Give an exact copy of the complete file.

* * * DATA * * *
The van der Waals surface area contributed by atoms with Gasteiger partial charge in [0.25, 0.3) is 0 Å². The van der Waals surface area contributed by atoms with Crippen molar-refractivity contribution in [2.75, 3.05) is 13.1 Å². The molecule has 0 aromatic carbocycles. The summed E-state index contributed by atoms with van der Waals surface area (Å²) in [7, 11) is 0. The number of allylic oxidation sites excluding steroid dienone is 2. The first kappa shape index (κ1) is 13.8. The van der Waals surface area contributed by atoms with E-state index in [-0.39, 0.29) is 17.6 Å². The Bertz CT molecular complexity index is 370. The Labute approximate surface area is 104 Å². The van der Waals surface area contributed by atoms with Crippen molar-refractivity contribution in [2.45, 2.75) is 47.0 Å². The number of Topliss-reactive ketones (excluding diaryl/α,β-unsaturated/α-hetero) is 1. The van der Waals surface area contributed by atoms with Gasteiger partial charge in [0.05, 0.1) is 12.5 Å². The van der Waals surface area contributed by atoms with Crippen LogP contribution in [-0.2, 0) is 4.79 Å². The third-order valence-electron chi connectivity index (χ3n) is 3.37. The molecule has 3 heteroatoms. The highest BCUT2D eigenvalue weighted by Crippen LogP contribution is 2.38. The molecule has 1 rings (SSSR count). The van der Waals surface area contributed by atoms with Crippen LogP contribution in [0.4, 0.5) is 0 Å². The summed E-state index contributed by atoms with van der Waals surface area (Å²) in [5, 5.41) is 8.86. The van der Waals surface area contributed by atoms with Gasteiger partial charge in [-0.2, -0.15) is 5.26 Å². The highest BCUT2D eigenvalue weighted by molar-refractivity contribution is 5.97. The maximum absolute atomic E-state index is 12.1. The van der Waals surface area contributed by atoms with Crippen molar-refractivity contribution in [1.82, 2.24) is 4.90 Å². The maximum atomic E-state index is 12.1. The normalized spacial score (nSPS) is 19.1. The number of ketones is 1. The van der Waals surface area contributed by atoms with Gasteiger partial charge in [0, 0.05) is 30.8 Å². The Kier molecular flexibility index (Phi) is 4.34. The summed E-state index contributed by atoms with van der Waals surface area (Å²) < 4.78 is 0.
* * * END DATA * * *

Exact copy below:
The van der Waals surface area contributed by atoms with Gasteiger partial charge in [0.25, 0.3) is 0 Å². The van der Waals surface area contributed by atoms with Crippen molar-refractivity contribution in [2.75, 3.05) is 13.1 Å². The molecule has 0 aromatic carbocycles. The summed E-state index contributed by atoms with van der Waals surface area (Å²) in [7, 11) is 0. The number of allylic oxidation sites excluding steroid dienone is 2. The first kappa shape index (κ1) is 13.8. The van der Waals surface area contributed by atoms with E-state index in [-0.39, 0.29) is 17.6 Å². The Bertz CT molecular complexity index is 370. The Labute approximate surface area is 104 Å². The van der Waals surface area contributed by atoms with Crippen molar-refractivity contribution in [2.45, 2.75) is 47.0 Å². The number of Topliss-reactive ketones (excluding diaryl/α,β-unsaturated/α-hetero) is 1. The van der Waals surface area contributed by atoms with Gasteiger partial charge in [0.05, 0.1) is 12.5 Å². The van der Waals surface area contributed by atoms with Crippen LogP contribution in [-0.2, 0) is 4.79 Å². The third-order valence-electron chi connectivity index (χ3n) is 3.37. The molecule has 3 heteroatoms. The highest BCUT2D eigenvalue weighted by Crippen LogP contribution is 2.38. The molecule has 1 rings (SSSR count). The van der Waals surface area contributed by atoms with Crippen LogP contribution in [0.4, 0.5) is 0 Å². The summed E-state index contributed by atoms with van der Waals surface area (Å²) in [5, 5.41) is 8.86. The van der Waals surface area contributed by atoms with Gasteiger partial charge in [-0.2, -0.15) is 5.26 Å². The highest BCUT2D eigenvalue weighted by molar-refractivity contribution is 5.97. The maximum absolute atomic E-state index is 12.1. The van der Waals surface area contributed by atoms with Crippen molar-refractivity contribution in [1.82, 2.24) is 4.90 Å². The maximum atomic E-state index is 12.1. The normalized spacial score (nSPS) is 19.1. The number of ketones is 1. The van der Waals surface area contributed by atoms with Gasteiger partial charge in [0, 0.05) is 30.8 Å². The Kier molecular flexibility index (Phi) is 4.34. The summed E-state index contributed by atoms with van der Waals surface area (Å²) < 4.78 is 0.